Bernie Sanders wasn’t supposed to get this far. Even among his earliest and most ardent supporters, Sanders was a protest candidate—a strategic thorn in the side of the behemoth and barreling Hillary Clinton campaign. That Sanders is doing well in the election is like thrown-together icing on a barely baked cake. The idea that he could actually win the nomination? Can icing have icing on it?
When Sanders talks about how his campaign isn’t about himself but the voters, how his goal isn’t to win but to spark a revolution, that’s not hollow rhetoric. “This is not about me. It’s about you,” Sanders often reminds his supporters. Sure, from the get go in announcing his candidacy, Sanders said he planned to win—as any campaign must insist—but he always tempered those expectations with a broader definition of winning, that of lifting up a set of issues and galvanizing a movement for broad change. “If you try to put together a movement which says, ‘We have got to stand together as a people and say that this Capitol, this beautiful Capitol, our country belongs to all of us and not the billionaire class’ — that is not raising an issue, that is winning elections,” Sanders said in announcing his presidential run in front of Congress last summer. Building the movement, pressing the issues, changing the political debate and the political system as a whole—arguably far more ambitious goals than winning the presidency, and the campaign was just an excuse for this revolutionary agenda. “Bernie Sanders Won’t Win, But His Ideas Might,” was the headline of a piece by Perry Bacon, Jr., when Sanders announced his candidacy. And that was, and still largely is, the conventional wisdom.
It is hard to beat someone who isn’t trying to win.
That’s not to say Sanders doesn’t want to be president, nor that his supporters don’t want him to be, but again, that was never the primary point. Running the race, and making the front-runner move to the left, was the definition of victory. The campaign is a tactic, not an end goal.
This strategy comes from a leader and a team steeped in the thinking, analysis and ambition not of Democratic insider baseball but progressive organizing and social movements. In a sense, Sanders shares this identity with Barack Obama, who was a community organizer early in his career. And yet they deploy this similarity in radically different ways.
While Barack Obama’s 2008 run was a political campaign disguised as a progressive movement, Bernie Sanders’ campaign is a progressive movement disguised as a political campaign. “Change You Can Believe In” was Obama’s slogan. But by and large, voters now aren’t supporting Sanders because they want a candidate they can finally believe in but because they want a fellow activist who shares their desire to deconstruct a political system in which they have almost entirely stopped believing. Obama inspired us with hopefulness. After eight years of unprecedented and unconscionable conservative obstructionism, plus whatever stumblings in governance must be attributed to Obama, that hope is extinguished. Now we want someone who shares our anger.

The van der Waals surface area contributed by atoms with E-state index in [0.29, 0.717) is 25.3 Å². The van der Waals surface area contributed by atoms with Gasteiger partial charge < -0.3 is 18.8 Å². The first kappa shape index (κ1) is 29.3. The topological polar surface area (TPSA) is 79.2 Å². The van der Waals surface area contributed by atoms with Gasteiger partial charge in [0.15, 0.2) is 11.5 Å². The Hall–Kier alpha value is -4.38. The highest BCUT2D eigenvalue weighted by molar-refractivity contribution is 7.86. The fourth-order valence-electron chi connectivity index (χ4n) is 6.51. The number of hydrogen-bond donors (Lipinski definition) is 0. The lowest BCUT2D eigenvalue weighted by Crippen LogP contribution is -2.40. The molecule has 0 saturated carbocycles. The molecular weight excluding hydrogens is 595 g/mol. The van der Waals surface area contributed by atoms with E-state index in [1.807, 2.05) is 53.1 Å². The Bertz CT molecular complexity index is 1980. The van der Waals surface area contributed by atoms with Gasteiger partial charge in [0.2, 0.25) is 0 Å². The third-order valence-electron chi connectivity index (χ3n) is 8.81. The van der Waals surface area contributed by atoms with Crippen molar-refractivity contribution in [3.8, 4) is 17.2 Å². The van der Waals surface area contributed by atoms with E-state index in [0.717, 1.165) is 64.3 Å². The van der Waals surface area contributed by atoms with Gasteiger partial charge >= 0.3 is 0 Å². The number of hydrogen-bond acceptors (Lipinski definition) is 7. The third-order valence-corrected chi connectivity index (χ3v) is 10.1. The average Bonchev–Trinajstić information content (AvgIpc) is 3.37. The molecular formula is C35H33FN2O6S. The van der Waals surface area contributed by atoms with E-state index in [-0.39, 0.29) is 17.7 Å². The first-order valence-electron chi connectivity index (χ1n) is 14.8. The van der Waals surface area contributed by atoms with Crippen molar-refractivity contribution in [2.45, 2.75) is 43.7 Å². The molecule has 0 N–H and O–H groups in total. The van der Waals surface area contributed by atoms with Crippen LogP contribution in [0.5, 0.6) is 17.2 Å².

What makes Sanders’ campaign alluring to voters is also what makes it frustrating to Hillary. Sure his critique of the system and his ideological vision find resonance in part because they speak to what progressive Democrats are troubled by in Hillary’s record and beliefs. But it’s the simple unwillingness to play the political game that makes it so hard to take on Sanders as an opponent. When Sanders repeatedly refuses to talk about Clinton’s emails or Clinton Foundation donations or take the bait on any other smears, it makes Hillary seem even nastier when she or her husband attack Bernie’s character. When Sanders barely prepares for debates let alone combs his hair, it makes Clinton’s polished one-liners and well-prepared moments seem extra establishment. His “Bernie Hair Don’t Care” hyper-authenticity makes anything else look like politics as usual. Which also works to his benefit, since politics as usual is what Sanders is truly trying to defeat.
Sanders has said that whatever happens in the upcoming primary votes, “We are in this to the end.” There are many ways to interpret that. Certainly it suggests he intends to stay in the race, and shape it, through the convention—whatever his vote tally. But just as his campaign can be viewed more broadly, so can this timeline. “If Sanders inspires supporters to delve deeper into Democratic Party politics,” writes Jamelle Bouie in Slate, “then it could change the long term.”
Bernie Sanders could be the Democratic nominee for president. It’s looking more possible every day. But either way, what is clear is that Hillary Clinton and the Democratic establishment cannot defeat Sanders—not his candidacy, per se, but his meaning, the ideas and values and rising movement he represents. As the old protest march chant goes, “The people, united, can never be divided!” And a movement, once seeded, can never be defeated. The Bern will keep burning no matter what.